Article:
Farm Gate to Fork

News, views, discussion and analysis of farming and food issues along the supply chain.

Three a Day to Put Dairy Back on the Menu

Dairy All-Party Parliamentary Group on the Terrace      Of The H

Picture of the Dairy All-Party Parliamentary Group on the Terrace of the Houses of Parliament pic left to right David Simpson MP, Ian Paisley MP,Neil Parish MP,Angela Smith MP,Simon Hoare MP, Dr Judith Bryan CEO Dairy UK, NickEverington (RABDF), Margaret Ritchie MP,Chris Davies MP, and Tom Elliot MP 

A call has been sent out to the British government to put in place a “thee-a-day” programme for milk and dairy products to encourage the consumption of dairy produce as part of a healthy and balanced diet.

The programme is also designed to educate consumers over the benefits of dairy in the diet.

The proposal, one of 10 recommendations in a new report from the Dairy All Party Parliamentary Group, has been sent to the Health Secretary Jeremy Hunt and MPs in a bid to get official backing to give dairy produce a higher profile, to have milk and dairy products recognised in nutritional guidelines and to support the dairy industry.

The all party parliamentary group is calling on the government to work with the industry to ensure the right messages are circulated and the benefits of dairy products for the elderly are voiced.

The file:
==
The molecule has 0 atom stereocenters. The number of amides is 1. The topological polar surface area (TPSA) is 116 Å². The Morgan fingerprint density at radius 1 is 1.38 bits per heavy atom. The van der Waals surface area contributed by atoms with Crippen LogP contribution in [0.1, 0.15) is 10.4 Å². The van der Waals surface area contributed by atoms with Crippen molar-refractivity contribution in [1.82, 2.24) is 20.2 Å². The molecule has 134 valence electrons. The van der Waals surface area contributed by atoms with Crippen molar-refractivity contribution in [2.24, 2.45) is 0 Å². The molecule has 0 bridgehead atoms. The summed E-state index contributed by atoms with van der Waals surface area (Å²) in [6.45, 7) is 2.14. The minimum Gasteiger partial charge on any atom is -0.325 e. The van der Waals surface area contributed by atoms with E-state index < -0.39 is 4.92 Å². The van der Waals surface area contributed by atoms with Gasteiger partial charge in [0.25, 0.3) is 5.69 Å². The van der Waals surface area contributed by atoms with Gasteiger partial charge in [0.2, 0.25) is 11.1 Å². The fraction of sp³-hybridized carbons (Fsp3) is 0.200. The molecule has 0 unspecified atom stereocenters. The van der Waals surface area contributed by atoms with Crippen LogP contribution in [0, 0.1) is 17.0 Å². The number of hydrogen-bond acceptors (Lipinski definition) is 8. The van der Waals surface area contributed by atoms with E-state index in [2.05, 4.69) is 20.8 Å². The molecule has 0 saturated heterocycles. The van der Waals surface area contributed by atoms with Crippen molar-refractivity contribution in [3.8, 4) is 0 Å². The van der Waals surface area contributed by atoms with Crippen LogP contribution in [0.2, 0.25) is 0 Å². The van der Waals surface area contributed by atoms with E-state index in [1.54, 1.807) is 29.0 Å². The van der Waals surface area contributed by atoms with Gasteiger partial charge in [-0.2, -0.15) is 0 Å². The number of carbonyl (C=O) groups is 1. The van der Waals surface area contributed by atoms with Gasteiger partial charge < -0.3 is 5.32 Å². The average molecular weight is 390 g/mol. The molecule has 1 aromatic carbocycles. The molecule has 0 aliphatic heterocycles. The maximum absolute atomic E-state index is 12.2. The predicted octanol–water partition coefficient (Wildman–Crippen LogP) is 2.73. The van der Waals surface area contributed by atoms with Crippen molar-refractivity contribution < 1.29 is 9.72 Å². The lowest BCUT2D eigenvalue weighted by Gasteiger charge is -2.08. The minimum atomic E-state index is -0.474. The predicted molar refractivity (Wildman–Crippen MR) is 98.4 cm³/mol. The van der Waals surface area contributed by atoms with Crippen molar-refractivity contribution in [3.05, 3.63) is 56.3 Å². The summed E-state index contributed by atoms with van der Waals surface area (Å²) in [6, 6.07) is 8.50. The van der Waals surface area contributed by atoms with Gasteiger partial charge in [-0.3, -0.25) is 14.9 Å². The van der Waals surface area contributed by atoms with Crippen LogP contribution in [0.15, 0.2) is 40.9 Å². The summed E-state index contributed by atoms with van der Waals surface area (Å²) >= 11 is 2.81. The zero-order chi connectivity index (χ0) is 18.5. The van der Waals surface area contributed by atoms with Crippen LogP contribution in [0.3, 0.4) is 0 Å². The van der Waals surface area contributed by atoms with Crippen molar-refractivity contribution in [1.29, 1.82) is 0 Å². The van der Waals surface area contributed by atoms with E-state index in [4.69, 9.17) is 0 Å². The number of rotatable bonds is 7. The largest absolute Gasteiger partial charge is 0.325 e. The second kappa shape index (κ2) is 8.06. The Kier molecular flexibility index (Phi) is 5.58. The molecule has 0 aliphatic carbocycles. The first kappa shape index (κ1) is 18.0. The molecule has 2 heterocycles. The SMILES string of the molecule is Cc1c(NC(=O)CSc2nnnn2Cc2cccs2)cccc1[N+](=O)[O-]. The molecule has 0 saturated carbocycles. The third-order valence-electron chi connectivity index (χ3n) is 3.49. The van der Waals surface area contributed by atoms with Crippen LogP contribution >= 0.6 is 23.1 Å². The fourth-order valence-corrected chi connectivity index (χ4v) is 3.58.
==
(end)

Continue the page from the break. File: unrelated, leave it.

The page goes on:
It also says that the benefits of milk in children’s diets needs to be stressed and the industry and government needs to work together with schools to emphasise the positive messages about dairy consumption.

The group in its research found that dairy products play a major part as sports recovery products and it has called for these benefits to be promoted and new products to be developed.

The group has called on the European Parliament to repeal the concept of nutrient profiles which it says put a burden on already stringent regulations and could be detrimental to natural, traditional foods and leave the door open to nutrient poor foods.

It said that it is necessary to take into account the effect of whole foods and dietary patterns on health and single nutrients should not be singled out.

The all party group said that the UK consumes too much “free sugars” but the difference between these free sugars and intrinsic sugars such as lactose needs to be made clear.

MP Heather Wheeler, who chaired the Dairy APPG said: “I was quite surprised to see that so many misconceptions and myths about dairy still resist even the strongest science.

“The dairy industry has long played an important role in helping to feed the people of the UK.

“I believed we in Parliament can, and must, support our great British dairy industry as much as possible and through the Dairy APPG we will make sure we put dairy back on the menu.”

In launching the report in Parliament this week, vice chair of the group Simon Hoare MP said that just as with the idea of five a day for fruit and vegetables the central focus of the report was to promote the idea of three a day for dairy products in a balanced diet.

He said that the Dairy APPG plays a pivotal role in both public health and diet.

“We need policies that support the sector not hinder it,” he said.

“Policies that target individual nutrients do not help. It is essential to take into account whole foods.”